June 1st through August 31st, we will be raising funds for the PT school district lunch program. A co-op member has graciously offered to donate $10,000 to this program and has challenged us to double the impact by asking our members to help. Anyone can donate any amount (in $1-$5 increments) at the register and receive a fruit or veggie drawing to put their name on, which will then be posted on the wall behind MSD. Marketing staff will update our carrot thermometer weekly to track our progress towards our goal of raising an extra $10k for new kitchen equipment, local ingredients, and cooking education classes.

Speaking of which, our classes have been going very well. The “Wild Edibles” walk was full, as have been Sidonie Wilson’s cooking classes as well as the non-toxic kitchen classes, which is co-sponsored with the PT Marine Science Center.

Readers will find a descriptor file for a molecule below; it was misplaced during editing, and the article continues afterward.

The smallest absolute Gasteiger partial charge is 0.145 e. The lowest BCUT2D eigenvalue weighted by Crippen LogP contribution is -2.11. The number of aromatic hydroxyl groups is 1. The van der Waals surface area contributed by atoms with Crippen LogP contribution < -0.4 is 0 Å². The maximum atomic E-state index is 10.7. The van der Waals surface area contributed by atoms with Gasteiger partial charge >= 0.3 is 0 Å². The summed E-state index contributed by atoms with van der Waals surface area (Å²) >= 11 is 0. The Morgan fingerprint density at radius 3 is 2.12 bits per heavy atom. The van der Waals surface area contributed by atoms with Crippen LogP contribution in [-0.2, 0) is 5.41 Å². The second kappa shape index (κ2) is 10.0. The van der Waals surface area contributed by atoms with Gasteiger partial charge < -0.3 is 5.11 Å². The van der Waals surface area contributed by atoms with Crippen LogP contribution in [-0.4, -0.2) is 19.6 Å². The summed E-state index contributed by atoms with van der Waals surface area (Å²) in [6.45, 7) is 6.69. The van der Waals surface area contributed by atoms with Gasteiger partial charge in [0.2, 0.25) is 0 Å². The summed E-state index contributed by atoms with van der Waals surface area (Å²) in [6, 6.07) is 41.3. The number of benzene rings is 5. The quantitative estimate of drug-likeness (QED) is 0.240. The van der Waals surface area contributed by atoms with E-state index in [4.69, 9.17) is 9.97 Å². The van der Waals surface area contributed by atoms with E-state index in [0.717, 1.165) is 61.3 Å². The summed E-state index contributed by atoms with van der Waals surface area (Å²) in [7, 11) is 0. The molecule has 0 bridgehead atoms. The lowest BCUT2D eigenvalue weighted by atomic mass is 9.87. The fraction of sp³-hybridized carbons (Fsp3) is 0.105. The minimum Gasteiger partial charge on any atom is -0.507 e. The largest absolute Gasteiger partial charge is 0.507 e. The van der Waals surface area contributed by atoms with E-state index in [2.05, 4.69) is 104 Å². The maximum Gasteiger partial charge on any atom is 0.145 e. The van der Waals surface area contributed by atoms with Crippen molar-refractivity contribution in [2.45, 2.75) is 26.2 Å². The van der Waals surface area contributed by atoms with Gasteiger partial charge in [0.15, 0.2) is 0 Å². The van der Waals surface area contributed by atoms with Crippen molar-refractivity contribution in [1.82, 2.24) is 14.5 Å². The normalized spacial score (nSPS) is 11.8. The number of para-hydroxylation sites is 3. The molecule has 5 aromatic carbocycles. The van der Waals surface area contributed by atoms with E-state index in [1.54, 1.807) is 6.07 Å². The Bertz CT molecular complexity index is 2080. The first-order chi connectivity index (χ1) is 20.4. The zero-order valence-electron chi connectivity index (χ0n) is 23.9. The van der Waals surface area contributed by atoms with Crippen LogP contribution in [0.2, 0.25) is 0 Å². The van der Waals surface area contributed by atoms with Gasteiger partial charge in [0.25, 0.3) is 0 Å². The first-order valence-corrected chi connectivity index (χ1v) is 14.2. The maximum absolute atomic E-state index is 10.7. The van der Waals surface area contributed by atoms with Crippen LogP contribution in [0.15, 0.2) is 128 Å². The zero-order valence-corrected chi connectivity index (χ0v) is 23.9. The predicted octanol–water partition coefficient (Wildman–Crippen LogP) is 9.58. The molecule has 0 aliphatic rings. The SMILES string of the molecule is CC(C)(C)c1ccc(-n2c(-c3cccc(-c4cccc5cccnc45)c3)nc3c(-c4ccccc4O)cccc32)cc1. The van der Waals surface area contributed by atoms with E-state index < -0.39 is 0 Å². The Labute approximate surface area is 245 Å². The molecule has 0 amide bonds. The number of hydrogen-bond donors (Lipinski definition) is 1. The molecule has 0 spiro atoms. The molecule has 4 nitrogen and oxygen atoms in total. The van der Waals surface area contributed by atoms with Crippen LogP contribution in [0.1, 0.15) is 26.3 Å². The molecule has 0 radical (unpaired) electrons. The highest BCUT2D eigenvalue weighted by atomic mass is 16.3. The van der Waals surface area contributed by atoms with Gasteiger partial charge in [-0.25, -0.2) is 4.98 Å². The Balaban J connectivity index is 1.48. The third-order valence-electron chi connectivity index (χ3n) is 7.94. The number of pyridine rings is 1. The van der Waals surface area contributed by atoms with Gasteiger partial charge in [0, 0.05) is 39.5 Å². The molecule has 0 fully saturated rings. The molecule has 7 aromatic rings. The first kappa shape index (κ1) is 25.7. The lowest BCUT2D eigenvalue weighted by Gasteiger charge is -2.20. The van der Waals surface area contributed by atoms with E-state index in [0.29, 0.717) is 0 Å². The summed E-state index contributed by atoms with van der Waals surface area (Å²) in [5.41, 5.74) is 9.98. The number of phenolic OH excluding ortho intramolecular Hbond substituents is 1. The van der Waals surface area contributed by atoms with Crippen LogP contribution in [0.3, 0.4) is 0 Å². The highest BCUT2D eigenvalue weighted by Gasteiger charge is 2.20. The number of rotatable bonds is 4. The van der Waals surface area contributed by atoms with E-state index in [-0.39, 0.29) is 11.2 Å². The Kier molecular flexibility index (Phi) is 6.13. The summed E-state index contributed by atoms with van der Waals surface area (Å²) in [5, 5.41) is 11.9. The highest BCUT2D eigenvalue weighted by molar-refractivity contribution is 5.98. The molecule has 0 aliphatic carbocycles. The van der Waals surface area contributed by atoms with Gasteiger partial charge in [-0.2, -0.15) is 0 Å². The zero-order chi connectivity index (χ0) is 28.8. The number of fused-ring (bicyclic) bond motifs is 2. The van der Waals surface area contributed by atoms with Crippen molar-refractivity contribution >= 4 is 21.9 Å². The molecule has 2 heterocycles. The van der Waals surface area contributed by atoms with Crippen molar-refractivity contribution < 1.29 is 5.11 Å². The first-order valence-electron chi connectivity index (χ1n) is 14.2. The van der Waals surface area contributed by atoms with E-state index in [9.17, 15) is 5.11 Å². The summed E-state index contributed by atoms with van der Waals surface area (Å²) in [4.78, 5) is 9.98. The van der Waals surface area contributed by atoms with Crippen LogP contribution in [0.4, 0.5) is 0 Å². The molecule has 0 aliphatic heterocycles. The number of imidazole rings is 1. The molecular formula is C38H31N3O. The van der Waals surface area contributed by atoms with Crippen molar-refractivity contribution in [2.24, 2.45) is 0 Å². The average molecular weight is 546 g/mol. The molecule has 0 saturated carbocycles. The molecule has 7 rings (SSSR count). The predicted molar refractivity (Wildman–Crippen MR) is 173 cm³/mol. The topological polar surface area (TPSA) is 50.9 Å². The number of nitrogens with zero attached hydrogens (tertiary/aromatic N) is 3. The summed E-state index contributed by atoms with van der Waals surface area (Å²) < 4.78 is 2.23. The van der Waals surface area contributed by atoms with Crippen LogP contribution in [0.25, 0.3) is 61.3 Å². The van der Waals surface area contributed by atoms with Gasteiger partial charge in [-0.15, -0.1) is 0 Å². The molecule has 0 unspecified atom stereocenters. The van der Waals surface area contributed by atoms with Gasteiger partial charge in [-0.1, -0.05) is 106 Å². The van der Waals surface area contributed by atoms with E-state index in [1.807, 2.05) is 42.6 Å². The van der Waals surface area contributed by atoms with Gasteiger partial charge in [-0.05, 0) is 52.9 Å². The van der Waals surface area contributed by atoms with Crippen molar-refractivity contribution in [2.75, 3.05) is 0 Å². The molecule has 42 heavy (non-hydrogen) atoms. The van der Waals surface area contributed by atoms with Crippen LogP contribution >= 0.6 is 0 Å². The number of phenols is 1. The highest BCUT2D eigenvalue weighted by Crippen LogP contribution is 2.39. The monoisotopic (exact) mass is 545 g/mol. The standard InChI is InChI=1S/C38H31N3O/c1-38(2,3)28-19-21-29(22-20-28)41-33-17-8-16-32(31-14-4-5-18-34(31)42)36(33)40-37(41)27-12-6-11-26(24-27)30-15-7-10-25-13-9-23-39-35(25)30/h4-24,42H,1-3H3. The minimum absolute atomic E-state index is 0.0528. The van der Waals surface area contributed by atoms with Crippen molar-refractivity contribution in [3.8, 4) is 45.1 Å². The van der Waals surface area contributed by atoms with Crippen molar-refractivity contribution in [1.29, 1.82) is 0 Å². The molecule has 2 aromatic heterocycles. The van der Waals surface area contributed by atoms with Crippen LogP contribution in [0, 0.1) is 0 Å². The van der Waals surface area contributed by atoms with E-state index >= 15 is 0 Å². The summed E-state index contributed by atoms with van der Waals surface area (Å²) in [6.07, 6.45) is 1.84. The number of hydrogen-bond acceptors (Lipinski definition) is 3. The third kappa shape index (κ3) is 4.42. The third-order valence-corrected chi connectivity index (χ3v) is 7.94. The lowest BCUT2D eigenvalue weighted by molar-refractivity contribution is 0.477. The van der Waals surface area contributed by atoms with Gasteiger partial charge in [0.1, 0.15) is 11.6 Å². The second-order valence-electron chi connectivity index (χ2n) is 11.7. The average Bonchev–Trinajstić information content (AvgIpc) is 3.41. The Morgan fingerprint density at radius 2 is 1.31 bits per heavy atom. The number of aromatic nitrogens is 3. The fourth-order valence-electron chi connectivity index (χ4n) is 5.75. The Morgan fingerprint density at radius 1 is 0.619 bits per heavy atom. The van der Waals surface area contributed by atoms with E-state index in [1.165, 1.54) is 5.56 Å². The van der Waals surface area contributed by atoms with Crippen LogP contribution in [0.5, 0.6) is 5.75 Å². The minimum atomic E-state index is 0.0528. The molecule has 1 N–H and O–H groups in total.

Recently, we noticed that several existing product lines within our grocery department were suddenly labeled as being GE. At their most recent meeting, our Product Research Committee reviewed those items, which are newly labelled as “partially produced with genetic engineering.” The PRC is in the process of contacting the manufacturers, asking if they plan to have those products non-GMO verified or not.  The good news is that they have heard that Tazo is planning to have their tea bags all non-GMO verified soon. Near East could not confirm which of their products would become non-GMO verified; however, they did say that more products will be submitted for verification.